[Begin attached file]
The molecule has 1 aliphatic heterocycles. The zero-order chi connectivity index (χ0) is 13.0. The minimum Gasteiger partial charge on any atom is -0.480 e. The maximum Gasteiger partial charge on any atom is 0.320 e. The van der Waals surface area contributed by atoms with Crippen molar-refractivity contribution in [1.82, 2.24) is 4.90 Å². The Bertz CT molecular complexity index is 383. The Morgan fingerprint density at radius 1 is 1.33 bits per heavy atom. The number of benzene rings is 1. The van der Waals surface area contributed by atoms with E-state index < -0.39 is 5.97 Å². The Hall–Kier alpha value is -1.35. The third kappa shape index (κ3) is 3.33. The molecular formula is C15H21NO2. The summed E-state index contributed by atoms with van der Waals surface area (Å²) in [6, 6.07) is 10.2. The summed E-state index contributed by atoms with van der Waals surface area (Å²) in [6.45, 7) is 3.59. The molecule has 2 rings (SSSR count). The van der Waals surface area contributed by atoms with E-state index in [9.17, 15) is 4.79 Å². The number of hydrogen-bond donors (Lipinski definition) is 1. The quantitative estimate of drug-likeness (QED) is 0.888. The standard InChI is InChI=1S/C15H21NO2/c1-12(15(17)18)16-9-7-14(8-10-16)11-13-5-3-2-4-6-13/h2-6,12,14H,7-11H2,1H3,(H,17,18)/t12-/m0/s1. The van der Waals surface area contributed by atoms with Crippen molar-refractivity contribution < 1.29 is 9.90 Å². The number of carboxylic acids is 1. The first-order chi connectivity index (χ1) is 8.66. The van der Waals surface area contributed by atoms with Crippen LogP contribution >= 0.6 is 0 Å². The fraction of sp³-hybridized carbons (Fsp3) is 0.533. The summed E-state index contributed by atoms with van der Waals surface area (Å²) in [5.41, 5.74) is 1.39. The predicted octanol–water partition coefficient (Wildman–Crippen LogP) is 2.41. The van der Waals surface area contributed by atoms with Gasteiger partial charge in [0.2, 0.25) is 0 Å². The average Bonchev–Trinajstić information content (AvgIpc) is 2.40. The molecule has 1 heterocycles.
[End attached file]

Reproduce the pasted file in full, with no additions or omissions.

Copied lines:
The molecule has 1 aliphatic heterocycles. The zero-order chi connectivity index (χ0) is 13.0. The minimum Gasteiger partial charge on any atom is -0.480 e. The maximum Gasteiger partial charge on any atom is 0.320 e. The van der Waals surface area contributed by atoms with Crippen molar-refractivity contribution in [1.82, 2.24) is 4.90 Å². The Bertz CT molecular complexity index is 383. The Morgan fingerprint density at radius 1 is 1.33 bits per heavy atom. The number of benzene rings is 1. The van der Waals surface area contributed by atoms with E-state index < -0.39 is 5.97 Å². The Hall–Kier alpha value is -1.35. The third kappa shape index (κ3) is 3.33. The molecular formula is C15H21NO2. The summed E-state index contributed by atoms with van der Waals surface area (Å²) in [6, 6.07) is 10.2. The summed E-state index contributed by atoms with van der Waals surface area (Å²) in [6.45, 7) is 3.59. The molecule has 2 rings (SSSR count). The van der Waals surface area contributed by atoms with E-state index in [9.17, 15) is 4.79 Å². The number of hydrogen-bond donors (Lipinski definition) is 1. The quantitative estimate of drug-likeness (QED) is 0.888. The standard InChI is InChI=1S/C15H21NO2/c1-12(15(17)18)16-9-7-14(8-10-16)11-13-5-3-2-4-6-13/h2-6,12,14H,7-11H2,1H3,(H,17,18)/t12-/m0/s1. The van der Waals surface area contributed by atoms with Crippen molar-refractivity contribution < 1.29 is 9.90 Å². The number of carboxylic acids is 1. The first-order chi connectivity index (χ1) is 8.66. The van der Waals surface area contributed by atoms with Crippen LogP contribution >= 0.6 is 0 Å². The fraction of sp³-hybridized carbons (Fsp3) is 0.533. The summed E-state index contributed by atoms with van der Waals surface area (Å²) in [5.41, 5.74) is 1.39. The predicted octanol–water partition coefficient (Wildman–Crippen LogP) is 2.41. The van der Waals surface area contributed by atoms with Gasteiger partial charge in [0.2, 0.25) is 0 Å². The average Bonchev–Trinajstić information content (AvgIpc) is 2.40. The molecule has 1 heterocycles.